It has skillfully photographed spooky spiral galaxies, the rings and moons of Neptune and the creepy-crawly Tarantula Nebula. But finally, the James Webb Space Telescope has turned its attention toward one of the most iconic celestial bodies in the universe: the Pillars of Creation.
Even NASA acknowledged the eager anticipation surrounding when Webb would at last capture the majestic arm of the star-forming Eagle Nebula: “This is what you’ve waited for,” the space agency tweeted.
Webb’s image, captured by its Near-Infrared Camera (NIRCam), shows the Pillars of Creation in strikingly crisp detail. The dust-filled plumes are a rusty orange-brown, like “arches and spires rising out of a desert landscape,” wrote NASA, which is collaborating with the European Space Agency (ESA) and the Canadian Space Agency (CSA) on the Webb project.
Bright stars sparkle against the deep blackish-blue backdrop of space. Crimson, lava-like shapes near the edges of the pillars show the glow of hydrogen molecules created when baby stars eject supersonic jets as they form. Bright red orbs floating within the mass of gas and dust, meanwhile, pinpoint the locations of newly born stars (the space agency recommends zooming in to see them).
As Isaac Schultz writes for Gizmodo, Webb’s capture makes it easy to see “Michelangelo’s famous Creation of Adam evoked by the reach of the massive pillars.”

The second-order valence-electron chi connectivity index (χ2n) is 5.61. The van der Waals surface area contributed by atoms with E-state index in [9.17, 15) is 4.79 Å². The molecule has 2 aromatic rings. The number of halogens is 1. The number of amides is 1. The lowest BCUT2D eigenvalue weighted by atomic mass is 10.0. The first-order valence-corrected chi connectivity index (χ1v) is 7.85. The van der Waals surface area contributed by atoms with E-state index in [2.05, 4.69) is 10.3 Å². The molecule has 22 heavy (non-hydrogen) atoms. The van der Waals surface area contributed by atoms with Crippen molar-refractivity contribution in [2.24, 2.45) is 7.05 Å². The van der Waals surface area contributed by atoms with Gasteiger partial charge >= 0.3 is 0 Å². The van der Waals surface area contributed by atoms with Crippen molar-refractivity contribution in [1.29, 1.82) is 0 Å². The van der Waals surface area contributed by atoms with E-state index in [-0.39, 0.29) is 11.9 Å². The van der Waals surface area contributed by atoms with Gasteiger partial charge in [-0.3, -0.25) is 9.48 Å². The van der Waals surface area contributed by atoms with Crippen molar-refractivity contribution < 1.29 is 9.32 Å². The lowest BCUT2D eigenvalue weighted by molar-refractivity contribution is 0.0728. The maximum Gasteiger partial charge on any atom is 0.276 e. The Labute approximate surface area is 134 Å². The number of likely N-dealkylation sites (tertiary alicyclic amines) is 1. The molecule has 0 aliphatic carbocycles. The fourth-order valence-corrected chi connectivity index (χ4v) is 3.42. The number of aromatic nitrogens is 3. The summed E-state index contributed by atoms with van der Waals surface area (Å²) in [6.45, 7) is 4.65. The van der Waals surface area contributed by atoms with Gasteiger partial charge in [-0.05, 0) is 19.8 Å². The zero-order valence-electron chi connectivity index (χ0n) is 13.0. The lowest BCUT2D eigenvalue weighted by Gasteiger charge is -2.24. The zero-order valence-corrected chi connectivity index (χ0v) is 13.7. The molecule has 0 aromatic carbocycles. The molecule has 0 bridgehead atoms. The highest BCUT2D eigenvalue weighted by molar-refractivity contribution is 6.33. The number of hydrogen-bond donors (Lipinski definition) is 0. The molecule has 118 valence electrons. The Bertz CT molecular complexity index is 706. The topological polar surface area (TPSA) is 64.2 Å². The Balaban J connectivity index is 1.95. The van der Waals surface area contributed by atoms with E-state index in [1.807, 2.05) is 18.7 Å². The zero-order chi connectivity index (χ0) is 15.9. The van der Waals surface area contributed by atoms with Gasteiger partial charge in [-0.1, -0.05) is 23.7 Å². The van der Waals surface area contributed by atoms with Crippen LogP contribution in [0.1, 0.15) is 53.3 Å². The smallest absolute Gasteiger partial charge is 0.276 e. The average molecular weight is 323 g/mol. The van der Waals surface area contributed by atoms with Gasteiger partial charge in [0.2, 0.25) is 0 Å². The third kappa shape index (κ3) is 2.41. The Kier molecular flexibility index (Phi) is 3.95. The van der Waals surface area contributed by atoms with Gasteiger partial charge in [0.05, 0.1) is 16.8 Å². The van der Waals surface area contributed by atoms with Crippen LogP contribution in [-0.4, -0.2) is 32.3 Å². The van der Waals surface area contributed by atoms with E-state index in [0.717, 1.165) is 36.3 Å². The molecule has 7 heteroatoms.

Swiss astronomer Jean-Philippe Loys de Cheseaux first discovered the Eagle Nebula in 1745. But it wasn’t until 1995, when the Hubble Space Telescope photographed the nebula’s awe-inspiring, finger-like section and shared it with the masses, that the Pillars of Creation became famous. Hubble re-imaged the pillars in 2014, and, as NASA notes, many other observatories have turned their instruments toward the region, too.
As Dennis Overbye writes for the New York Times, the Eagle Nebula is “one of the most productive star factories in the Milky Way galaxy.” Situated some 6,500 light-years away from Earth, the vast stellar nursery spans roughly 70 light-years by 55 light-years.
The Pillars of Creation region, meanwhile, measures roughly 5 light-years long. Its three-dimensional pillars are made up of cosmic gas and dust that can appear semi-transparent when viewed at near-infrared wavelengths. Turbulence within the pillars creates dense regions known as knots, and when the knots achieve sufficient mass, they start to collapse, heat up and transform into young stars. Periodically, those young stars discharge jets that collide with the pillars’ dust and gas, creating wavy bow shocks similar to those made by a ship moving through water.
The region is “practically overflowing with stars,” per NASA, and Webb’s new image will help scientists get a more accurate count of those that have recently formed. They’ll also study the snapshot to get a better understanding of how much gas and dust exists in the region.
“Over time, they will begin to build a clearer understanding of how stars form and burst out of these dusty clouds over millions of years,” per NASA.